A second point is the woeful standard of construction of many of the bubble-era properties. From what I’ve seen of them, they at best have an economic life of no more than 25-30 years at the most without needing major replacement of key components. I think they were designed to last only for the life of the mortgage. Pretty cynical really, but that was the mentality of the time of course. It might have worked out okay if these residences were lived in by owner-occupiers in a rising property market because they would have some incentive to make the required capital investment to stop their houses falling apart. Things didn’t quite turn out that way. Who knew ?

    To a member of the banker class, living usually in a custom build or if not a property constructed to a very high standard and maintained either by themselves or the building owner, they can’t help but fall into a trap of cognitive bias. A residence is a residence and why would they not all be like the houses they live in ? The last thing they’d think of doing is going round and kicking the tires of a Florida or Atlanta McMansion. I did and couldn’t believe what I saw.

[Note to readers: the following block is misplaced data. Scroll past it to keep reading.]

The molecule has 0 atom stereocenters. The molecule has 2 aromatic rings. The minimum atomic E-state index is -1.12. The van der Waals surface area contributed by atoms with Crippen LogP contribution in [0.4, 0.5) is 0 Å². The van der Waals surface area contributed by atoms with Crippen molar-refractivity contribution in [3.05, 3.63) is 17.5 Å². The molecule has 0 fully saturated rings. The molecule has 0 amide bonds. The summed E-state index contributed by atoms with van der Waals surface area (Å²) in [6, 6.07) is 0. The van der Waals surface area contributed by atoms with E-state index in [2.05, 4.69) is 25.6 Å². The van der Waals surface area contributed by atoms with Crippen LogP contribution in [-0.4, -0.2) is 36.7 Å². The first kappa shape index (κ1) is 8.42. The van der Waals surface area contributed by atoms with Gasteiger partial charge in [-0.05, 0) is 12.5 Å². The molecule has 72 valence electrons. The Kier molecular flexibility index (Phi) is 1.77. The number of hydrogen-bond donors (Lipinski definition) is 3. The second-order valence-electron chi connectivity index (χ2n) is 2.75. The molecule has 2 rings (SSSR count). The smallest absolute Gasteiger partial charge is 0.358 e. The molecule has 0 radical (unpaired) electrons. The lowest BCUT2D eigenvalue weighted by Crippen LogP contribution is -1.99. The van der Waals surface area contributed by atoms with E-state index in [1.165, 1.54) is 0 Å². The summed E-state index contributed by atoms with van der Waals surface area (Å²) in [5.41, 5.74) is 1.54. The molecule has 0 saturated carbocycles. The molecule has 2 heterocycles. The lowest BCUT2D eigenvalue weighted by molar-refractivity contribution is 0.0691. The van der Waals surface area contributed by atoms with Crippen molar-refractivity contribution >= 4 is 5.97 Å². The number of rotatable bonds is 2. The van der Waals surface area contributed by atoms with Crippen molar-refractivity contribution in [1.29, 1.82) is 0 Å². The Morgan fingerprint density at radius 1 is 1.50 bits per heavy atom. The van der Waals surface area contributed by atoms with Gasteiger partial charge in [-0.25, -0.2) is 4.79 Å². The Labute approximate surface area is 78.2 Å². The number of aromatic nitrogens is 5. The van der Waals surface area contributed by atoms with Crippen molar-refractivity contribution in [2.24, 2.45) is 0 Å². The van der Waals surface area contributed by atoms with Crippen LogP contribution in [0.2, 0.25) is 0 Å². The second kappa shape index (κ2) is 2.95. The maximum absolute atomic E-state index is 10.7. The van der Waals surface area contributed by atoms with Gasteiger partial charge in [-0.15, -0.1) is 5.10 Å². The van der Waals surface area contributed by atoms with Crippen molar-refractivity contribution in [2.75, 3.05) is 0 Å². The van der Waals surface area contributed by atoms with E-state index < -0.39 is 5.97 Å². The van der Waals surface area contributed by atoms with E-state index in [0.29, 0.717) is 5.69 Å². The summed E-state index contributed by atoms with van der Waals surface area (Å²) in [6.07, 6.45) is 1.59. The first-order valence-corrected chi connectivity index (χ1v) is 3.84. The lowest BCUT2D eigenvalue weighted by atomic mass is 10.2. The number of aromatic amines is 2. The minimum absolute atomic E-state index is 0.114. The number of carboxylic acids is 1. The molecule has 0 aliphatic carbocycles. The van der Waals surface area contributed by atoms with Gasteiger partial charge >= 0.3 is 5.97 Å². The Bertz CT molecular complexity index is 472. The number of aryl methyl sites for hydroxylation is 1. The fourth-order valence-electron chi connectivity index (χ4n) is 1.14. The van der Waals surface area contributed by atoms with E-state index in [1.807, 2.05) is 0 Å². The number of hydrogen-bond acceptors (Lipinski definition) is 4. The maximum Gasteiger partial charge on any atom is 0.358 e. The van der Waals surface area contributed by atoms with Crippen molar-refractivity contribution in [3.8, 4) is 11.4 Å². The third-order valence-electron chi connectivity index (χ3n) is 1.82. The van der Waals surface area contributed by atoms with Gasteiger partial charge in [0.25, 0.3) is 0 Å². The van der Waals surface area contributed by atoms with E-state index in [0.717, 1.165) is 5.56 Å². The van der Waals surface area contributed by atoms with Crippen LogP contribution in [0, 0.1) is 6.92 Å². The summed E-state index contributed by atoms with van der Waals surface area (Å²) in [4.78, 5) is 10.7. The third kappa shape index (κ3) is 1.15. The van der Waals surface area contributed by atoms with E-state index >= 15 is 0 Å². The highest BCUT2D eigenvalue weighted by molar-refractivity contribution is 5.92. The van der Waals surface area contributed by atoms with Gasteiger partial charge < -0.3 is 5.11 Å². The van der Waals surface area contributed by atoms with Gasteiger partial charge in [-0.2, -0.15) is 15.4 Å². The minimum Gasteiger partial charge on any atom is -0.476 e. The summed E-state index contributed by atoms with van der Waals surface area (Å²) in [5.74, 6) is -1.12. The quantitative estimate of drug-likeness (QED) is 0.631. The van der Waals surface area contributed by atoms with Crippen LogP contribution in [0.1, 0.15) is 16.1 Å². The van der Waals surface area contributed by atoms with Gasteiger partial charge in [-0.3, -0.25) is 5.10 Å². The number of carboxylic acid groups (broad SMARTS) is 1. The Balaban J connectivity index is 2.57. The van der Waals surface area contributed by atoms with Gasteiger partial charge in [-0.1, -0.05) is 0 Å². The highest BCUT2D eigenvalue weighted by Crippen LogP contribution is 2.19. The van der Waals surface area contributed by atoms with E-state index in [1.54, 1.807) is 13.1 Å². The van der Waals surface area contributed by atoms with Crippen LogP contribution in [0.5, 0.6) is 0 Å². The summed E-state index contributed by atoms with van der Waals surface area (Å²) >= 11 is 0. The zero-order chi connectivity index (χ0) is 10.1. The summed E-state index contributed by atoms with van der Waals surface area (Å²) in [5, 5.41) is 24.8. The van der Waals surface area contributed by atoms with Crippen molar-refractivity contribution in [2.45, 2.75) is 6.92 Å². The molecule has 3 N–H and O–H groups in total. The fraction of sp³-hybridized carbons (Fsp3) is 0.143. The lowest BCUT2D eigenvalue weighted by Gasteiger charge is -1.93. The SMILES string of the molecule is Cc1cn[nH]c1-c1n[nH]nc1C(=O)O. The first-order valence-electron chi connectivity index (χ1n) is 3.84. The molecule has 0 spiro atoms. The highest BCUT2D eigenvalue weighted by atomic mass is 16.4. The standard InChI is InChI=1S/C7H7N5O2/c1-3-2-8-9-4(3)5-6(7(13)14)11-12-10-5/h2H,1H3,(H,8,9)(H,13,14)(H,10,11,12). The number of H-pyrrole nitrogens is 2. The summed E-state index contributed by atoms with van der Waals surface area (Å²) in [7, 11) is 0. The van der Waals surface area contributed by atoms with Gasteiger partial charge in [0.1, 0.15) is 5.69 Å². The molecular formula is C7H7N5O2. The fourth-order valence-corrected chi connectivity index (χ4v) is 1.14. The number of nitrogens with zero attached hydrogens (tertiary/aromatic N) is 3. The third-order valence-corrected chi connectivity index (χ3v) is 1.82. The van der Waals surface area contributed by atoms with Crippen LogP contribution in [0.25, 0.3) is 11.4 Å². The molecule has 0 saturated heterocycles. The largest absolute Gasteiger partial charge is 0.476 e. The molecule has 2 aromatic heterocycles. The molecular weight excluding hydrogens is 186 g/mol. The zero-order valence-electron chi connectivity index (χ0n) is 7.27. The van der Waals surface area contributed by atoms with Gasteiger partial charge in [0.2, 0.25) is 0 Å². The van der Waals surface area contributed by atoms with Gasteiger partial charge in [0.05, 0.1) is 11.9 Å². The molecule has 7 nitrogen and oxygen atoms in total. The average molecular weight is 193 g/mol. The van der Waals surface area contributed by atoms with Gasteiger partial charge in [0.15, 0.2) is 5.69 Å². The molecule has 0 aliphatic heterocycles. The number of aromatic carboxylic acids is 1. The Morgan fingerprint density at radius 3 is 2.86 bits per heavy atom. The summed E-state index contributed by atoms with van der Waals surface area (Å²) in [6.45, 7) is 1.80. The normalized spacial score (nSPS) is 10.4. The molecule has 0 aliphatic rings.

1. vlade

      Re your paragraph – actually, some of the hedgies did, and then went away and shorted the whole thing (including inducing banks to create more stuff for them to short).

    2. Ogier

      “A second point is the woeful standard of construction ”
      We live in a grfter culture…always have and looks like we always will. The discouraging thing is one can park in the driveway a supremely developed artifact of the industrial revolution: the automobile. Then walk into a crap built structure that is a blight on the land. Oh yeah those stainless fronted appliances really look snazzy. and the granite counters, de rigueur in any self respecting home. Unfortunately all those worthy souls that tried to market a factory made durable home all went broke.